It’s unlikely that the average Hooniverse reader is unaware that there is a new Toyota Supra and a new BMW Z4 for 2020. Nor is it a stretch to say that you all likely know that the cars are built from the same G29 BMW platform. However, most people have probably not had the chance to test them back-to-back and likely assume that they are pretty much the same car. I know I did. I recently had a great opportunity to drive both cars hard on a magically twisty rural road near the Chesapeake Bay in Maryland. I’ll run through what I hope will be some valuable consumer advice, and then tell you which one I think is best.
But first, let’s see how we got here.
The Toyota トヨタ・スープラ or “Supra” as we know it, started production way back in April of 1978. The first generation A40 and A50 were known as the Celica Supra, a linkage that continued through the early 1980s with the A60. It wasn’t until the third generation of the car that the alignment to the Celica was severed and the A70 was born. That is likely most people’s first memory of the Toyota Supra, but as we all know it really blew up with the A80, aka the MKIV Supra, which began production in April of 1993. That production run sadly ended in August of 2002 but our Supra luck ran out here in the U.S. in 1998.
Meanwhile, the BMW Z lineup dates back to the quirky E30-based Z1, produced from from March 1989 to June 1991. They only built 8000 total and it remains an strange start to BMW’s 2-seat convertible lineup. In case you were wondering, Z stands for zukunft, which is German for “future”, at least according to Wikipedia. Five years later BMW launched the mass-production Z3, which was featured in the Bond movie Golden Eye. I recall looking up briefly from my Nintendo 64 to note that BMW had produced a cool little roadster. Based on the E36 platform, the Z3 spurred several M versions and even the future (current?) classic “clownshoe” coupe. Whereas the Supra had a long hiatus, the Z3 lasted until 2002 when it was replaced by the E85 Z4 roadster and E86 Z4 coupe and eventually the E89 Z4 produced from 2009-2016.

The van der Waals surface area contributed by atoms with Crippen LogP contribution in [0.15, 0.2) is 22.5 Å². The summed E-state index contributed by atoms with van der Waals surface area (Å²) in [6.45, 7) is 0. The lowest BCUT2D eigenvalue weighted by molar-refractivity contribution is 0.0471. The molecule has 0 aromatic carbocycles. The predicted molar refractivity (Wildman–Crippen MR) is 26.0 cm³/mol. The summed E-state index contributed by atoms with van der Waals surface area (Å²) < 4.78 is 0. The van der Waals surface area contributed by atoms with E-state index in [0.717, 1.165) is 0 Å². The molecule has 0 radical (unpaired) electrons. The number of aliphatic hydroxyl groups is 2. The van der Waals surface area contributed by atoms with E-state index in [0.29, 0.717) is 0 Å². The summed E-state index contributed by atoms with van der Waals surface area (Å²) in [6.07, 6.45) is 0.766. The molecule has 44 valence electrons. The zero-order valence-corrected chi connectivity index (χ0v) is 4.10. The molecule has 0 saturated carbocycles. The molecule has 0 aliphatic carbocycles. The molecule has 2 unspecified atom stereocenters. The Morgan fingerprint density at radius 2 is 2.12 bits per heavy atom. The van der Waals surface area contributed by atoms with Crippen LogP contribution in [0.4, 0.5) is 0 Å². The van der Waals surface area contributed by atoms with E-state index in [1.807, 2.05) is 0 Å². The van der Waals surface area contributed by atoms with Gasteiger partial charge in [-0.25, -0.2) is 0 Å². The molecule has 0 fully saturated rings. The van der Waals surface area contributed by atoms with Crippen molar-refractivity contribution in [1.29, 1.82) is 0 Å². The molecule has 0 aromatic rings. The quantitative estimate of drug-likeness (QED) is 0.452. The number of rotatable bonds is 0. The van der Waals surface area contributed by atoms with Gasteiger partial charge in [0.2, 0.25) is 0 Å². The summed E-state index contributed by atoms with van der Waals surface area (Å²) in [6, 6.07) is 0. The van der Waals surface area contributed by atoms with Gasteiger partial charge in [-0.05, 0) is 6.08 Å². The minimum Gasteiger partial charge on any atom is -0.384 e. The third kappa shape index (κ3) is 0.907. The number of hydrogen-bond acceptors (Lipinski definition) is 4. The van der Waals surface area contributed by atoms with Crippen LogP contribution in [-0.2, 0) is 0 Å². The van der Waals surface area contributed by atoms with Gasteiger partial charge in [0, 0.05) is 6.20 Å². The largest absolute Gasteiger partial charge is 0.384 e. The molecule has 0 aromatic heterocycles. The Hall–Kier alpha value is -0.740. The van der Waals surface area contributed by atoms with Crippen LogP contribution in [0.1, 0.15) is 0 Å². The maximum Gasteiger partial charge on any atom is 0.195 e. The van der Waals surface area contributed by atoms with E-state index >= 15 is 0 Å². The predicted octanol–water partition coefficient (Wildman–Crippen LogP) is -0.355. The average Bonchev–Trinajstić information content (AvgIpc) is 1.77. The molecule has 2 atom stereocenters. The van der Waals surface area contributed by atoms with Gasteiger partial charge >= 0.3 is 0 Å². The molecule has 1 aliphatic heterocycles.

Now We’re Here
So we certainly didn’t start from the bottom, but both the Supra and the Z4 have had storied(ish) but different paths to where we are today. You can go buy both cars brand new in a showroom, so let’s see what’s what before we get into the drive.
2020 BMW Z4
If you want a new Z4, you have two basic options, the Z4 sDrive30i, which just rolls off of the tongue, or the Z4 M40i. They look pretty similar on the outside, here take a look at the front:
Most of the difference is in the front air dam, with more angular cuts and scoops on the M40i. The sDrive30i looks like it has an overbite. Beyond that, note some slight variations in the color surround the grill. Both cars are available in six different paint colors; of note the M is also available in Misano Blue and Frozen Grey II Metallic. The latter was the color of our test car is was pretty badass, although based on the name it’s possible that BMW may be cross-promoting with Disney for the upcoming Frozen sequel. Sorry, I’ll let it go.
From behind, both cars look pretty much the same. The M40i has slightly larger duct work and a different exhaust shape.
Obviously the largest difference in these two cars is the engine. The sDrive30i comes with a 254 horsepower 2.0L turbo 4-cylinder that BMW calls “TwinPower” which likely has nothing to do with Mary Kate and Ashley Olsen, but I can’t confirm that. What it doesn’t mean is twin-turbo, it’s really a single twin-scroll turbocharger. BMW claims 5.2 seconds 0-60 for the sDrive30i. The M40i that I drove is powered by a 382 horsepower 3.0L twin-turbo inline-6 with a BMW-claimed 3.9 seconds to 60. Pricing is $49,700 starting MSRP for the 30i and $63,700 for the 40i.
I won’t spend too many words on the interior. It’s a BMW, it’s nice.
2020 Toyota Supra
The new Supra is slightly more complicated with three versions available at launch: GR Supra 3.0, GR Supra 3.0 Premium, and the GR Supra Launch Edition. As a reminder, “GR” stands for “Gazoo Racing”, which is Toyota’s race team. Just like the BMW, the variations as seen from the outside are slight in most cases.
It’s like one of those electronic bar games, can you spot the differences! When in doubt, check the mirrors when you are Supra-spotting. It’s hard to see in these images, but the 3.0 Premium has lighter colored side-mirrors and obviously a launch edition has red. From the back, it’s even harder to spot the differences.